Relieving rainfall Sunday night and into Monday and a slight temperature increase this week
Sunday night into Monday Storm Outlook
A low pressure system settles itself south of Maine on Monday. The Storm Prediction Center has put Maine under the "Thunder" category for their Convective Outlook, meaning thunderstorms in the state are likely or possible for Maine. It'll also be a little breezy with northeast winds ranging from 8 to 14 mph statewide.
The GIF above runs from 7 PM Sunday to 7 PM Monday. The rain showers and thunderstorms will most likely affect southern and Portland areas, Mid Coast, western areas, and parts of central Maine. Isolated showers and thunderstorms are possible statewide, but the largest concentration of rainfall and storms will be in the previously discussed areas.
Monday and Tuesday temperature outlook
The GIF above runs from 7 AM Monday to 7 PM Tuesday. For Monday, statewide temperatures are mild and in the 60s statewide. Temperatures warm up slightly as the area of low pressure begins to move away from the state on Tuesday, bringing daytime temperatures in the the low to mid 70s statewide, with exception of higher elevated areas, where they will likely feel temperatures in the upper 60s.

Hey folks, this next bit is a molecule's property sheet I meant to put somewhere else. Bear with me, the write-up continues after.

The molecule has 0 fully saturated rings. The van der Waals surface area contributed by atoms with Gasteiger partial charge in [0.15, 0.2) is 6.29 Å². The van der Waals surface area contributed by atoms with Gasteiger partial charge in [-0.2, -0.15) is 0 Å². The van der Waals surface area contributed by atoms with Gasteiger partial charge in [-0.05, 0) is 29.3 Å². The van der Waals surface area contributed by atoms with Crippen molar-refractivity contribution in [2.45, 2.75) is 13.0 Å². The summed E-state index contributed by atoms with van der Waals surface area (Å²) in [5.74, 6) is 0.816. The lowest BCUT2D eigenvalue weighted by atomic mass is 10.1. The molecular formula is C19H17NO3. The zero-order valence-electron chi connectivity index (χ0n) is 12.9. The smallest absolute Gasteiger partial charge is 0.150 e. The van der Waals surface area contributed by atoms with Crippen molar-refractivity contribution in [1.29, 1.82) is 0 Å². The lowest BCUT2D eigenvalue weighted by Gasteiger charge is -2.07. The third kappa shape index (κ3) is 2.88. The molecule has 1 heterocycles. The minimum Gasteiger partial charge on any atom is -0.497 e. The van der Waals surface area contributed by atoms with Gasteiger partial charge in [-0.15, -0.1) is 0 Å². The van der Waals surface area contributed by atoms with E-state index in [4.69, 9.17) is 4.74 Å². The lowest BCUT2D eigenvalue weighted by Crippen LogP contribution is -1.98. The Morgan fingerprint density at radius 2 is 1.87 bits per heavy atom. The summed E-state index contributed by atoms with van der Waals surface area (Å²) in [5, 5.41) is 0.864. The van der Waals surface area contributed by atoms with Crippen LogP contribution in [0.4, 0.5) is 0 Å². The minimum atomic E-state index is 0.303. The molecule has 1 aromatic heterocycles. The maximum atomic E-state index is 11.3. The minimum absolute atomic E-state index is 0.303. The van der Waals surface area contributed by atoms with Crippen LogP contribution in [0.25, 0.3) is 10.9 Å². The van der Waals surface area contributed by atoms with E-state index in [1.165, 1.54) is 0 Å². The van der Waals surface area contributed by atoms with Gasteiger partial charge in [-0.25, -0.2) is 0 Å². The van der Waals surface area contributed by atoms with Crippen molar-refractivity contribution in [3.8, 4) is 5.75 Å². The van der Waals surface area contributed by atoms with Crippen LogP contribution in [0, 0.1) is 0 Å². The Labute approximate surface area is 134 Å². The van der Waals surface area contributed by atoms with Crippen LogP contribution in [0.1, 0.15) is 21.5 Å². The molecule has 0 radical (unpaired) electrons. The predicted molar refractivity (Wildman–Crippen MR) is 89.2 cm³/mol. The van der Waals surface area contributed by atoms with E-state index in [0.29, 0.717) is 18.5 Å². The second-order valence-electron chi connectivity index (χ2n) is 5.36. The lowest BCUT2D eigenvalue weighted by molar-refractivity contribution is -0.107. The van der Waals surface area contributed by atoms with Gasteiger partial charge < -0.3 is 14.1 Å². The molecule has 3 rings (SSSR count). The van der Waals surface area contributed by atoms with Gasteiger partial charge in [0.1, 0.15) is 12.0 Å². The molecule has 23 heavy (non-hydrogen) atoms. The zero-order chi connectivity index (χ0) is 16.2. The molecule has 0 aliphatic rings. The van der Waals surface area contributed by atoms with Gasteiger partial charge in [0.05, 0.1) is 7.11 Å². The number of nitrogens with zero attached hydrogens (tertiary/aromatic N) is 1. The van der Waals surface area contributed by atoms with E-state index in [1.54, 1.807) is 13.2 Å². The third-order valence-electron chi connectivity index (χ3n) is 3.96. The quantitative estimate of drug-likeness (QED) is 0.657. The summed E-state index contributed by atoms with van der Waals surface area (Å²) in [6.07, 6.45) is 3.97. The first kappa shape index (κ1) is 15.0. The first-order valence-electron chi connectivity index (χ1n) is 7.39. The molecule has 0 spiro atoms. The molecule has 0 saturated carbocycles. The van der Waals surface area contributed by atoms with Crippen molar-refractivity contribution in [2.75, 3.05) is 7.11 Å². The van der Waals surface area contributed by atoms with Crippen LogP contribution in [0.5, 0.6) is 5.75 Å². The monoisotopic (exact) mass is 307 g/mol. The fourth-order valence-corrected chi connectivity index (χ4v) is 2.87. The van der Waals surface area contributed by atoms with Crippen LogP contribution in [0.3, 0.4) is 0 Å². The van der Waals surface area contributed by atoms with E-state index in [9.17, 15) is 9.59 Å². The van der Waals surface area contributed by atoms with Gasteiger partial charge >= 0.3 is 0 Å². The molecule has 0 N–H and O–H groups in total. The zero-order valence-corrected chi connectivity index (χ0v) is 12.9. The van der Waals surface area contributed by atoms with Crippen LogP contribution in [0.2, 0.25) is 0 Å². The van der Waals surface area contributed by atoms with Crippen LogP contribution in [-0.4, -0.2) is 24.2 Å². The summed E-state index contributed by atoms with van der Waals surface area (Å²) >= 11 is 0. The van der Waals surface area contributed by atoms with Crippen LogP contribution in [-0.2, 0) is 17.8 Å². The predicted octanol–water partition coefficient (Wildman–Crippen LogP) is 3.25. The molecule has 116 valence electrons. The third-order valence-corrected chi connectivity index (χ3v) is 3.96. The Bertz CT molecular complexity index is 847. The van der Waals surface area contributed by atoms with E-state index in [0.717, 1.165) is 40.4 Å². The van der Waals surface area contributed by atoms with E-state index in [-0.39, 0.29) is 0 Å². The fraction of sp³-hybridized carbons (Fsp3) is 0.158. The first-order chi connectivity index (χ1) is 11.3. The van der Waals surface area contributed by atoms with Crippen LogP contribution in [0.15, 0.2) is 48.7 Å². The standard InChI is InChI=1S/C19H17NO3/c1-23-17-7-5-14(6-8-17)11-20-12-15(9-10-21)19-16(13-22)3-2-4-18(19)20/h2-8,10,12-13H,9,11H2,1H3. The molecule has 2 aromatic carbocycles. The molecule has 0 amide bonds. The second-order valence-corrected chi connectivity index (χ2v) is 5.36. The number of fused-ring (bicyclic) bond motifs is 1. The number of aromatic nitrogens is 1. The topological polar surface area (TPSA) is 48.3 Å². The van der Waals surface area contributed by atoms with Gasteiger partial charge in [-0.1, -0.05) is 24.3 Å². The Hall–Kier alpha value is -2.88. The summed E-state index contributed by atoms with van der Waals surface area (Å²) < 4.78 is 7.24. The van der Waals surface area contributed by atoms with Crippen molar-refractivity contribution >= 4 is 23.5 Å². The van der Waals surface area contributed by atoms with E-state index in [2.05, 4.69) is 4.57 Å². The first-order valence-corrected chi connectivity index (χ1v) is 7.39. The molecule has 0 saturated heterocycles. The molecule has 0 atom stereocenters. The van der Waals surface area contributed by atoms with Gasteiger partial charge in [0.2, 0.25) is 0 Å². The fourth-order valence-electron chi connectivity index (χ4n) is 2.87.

Rest-of-the-week temperature outlook
The GIF above runs from 8 AM Wednesday to 8 PM Friday. As that low pressure moves away from the state, temperatures increase slightly through the week. This pattern continues until Friday, when a cold front from another low pressure system pushed into Maine from the north. In addition to cooler temperatures, small patches of isolated showers and storms may occur, but since it's far away still, there's plenty of uncertainty of any precipitation.
Lightning Safety week may be over, but the threat of lightning is still very much the same. As the year continues and we get deeper into summer, hazardous weather becomes an increasing threat. Lightning incidents may be rare, but never impossible. At the first detection of thunder, move indoors and stop all outdoor activities, especially those in or around water. Most incidents come from individuals who remain outdoors after they have heard thunder and say "five more minutes" and continue what they were doing.
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